Perspectives on the transition to TV in the US, from analog to digital in 2009


This from CNET this morning... a view on the future of digital TV in the US by Jason Oxman, vice president of communications for the Consumer Electronics Association. This was in rebuttal to a piece by Michael Hulfactor --"When regular TV broadcasts go dark" from early April (sounds like a cable television reality show) -- the managing director of DecisionTrend Research, on the transition to digital TV. 



U.S. is ready to move to digital TV
Bumps in the road notwithstanding, the Consumer Electronics Association's Jason Oxman says transition from analog to digital TV is on schedule.



Between now and February 17, 2009, all new television sets shipped to retailers will include a digital tuner capable of receiving over-the-air digital broadcasts. Cable and satellite households will be equipped by their service provider with everything they need for the transition, so consumers will see no change. And for those over-the-air households who haven't made the switch, there are plenty of choices and government-industry resources available to make the transition smoothly.


Free over-the-air television, broadcast with crystal-clear digital clarity, will be available to households that wish to receive it after the February 2009 analog shut-off. Consumers who already have a digital television will be able to receive these broadcasts via an antenna, cable or satellite.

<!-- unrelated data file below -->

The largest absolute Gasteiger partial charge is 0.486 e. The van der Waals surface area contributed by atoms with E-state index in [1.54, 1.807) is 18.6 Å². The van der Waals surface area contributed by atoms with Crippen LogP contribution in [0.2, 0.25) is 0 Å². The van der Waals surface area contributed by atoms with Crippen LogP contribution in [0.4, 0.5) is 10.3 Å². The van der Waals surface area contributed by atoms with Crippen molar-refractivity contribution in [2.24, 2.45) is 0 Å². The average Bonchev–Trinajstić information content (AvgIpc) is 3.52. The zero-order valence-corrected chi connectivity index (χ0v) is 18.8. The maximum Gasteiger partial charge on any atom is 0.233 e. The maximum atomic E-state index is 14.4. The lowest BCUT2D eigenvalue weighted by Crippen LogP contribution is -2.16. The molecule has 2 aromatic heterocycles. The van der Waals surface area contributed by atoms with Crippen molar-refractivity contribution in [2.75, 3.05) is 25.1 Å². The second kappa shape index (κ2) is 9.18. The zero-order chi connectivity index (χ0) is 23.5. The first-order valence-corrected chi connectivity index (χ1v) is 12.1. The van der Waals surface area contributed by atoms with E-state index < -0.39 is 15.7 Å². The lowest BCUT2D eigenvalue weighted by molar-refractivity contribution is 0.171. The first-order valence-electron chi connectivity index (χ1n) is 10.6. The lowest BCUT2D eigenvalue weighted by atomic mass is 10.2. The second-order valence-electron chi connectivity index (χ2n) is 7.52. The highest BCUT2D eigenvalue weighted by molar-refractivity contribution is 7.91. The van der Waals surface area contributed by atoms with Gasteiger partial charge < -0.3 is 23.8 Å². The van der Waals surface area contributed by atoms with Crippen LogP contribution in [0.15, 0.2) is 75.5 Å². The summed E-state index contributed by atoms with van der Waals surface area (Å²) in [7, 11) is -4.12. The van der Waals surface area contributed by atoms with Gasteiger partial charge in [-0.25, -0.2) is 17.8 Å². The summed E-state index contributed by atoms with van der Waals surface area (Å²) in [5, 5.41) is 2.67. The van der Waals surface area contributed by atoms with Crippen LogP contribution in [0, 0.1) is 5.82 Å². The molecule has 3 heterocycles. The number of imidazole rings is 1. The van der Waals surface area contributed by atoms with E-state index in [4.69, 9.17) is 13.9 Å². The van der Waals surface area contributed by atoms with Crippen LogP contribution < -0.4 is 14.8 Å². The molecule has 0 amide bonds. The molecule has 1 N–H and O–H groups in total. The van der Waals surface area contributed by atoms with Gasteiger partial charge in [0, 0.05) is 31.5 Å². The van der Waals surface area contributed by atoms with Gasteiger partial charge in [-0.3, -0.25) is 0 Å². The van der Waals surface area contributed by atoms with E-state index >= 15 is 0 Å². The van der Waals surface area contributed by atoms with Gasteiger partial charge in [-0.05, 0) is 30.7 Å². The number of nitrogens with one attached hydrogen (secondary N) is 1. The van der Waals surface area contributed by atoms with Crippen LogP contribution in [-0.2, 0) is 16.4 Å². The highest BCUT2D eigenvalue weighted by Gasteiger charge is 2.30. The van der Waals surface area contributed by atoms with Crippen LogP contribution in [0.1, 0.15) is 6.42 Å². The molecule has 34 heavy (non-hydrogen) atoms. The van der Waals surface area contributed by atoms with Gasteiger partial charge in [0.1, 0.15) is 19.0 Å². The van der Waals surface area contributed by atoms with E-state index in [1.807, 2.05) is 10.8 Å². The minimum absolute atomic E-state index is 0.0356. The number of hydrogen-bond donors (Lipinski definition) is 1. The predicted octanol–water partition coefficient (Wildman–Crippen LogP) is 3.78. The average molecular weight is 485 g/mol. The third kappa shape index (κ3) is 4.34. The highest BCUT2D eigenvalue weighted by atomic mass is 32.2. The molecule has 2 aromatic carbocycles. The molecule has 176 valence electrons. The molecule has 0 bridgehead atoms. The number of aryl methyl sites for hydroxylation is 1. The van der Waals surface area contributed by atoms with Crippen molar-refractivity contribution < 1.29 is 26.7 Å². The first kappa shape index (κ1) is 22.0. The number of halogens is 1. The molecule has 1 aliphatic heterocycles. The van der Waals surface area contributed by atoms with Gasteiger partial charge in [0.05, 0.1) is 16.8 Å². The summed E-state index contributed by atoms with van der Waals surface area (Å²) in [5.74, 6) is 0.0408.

Consumers who do not own a digital television, and do not subscribe to a multichannel video provider, can purchase from local retailers an inexpensive (as low as $60) and easy to install digital-to-analog converter box to connect to their analog sets. Even better, the government will have two $40 coupons per household available for these boxes beginning in January 2008 that will bring the cost down to around $20 per box.



This from Michael Hulfactor...



Normally, technology adoption involves a choice between competing solutions in the marketplace, but the federal mandate removes from consumers the power to choose and buy technology. Consumers will not be able to continue receiving free over-the-air broadcasting.


By February 17, 2009, those who wish to continue watching TV will have had to purchase something new, such as a digital-capable TV or a special analog-to-digital conversion box. Or they may abandon the free over-the-air model altogether and buy cable or satellite services. If they don't, television will go dark for them.

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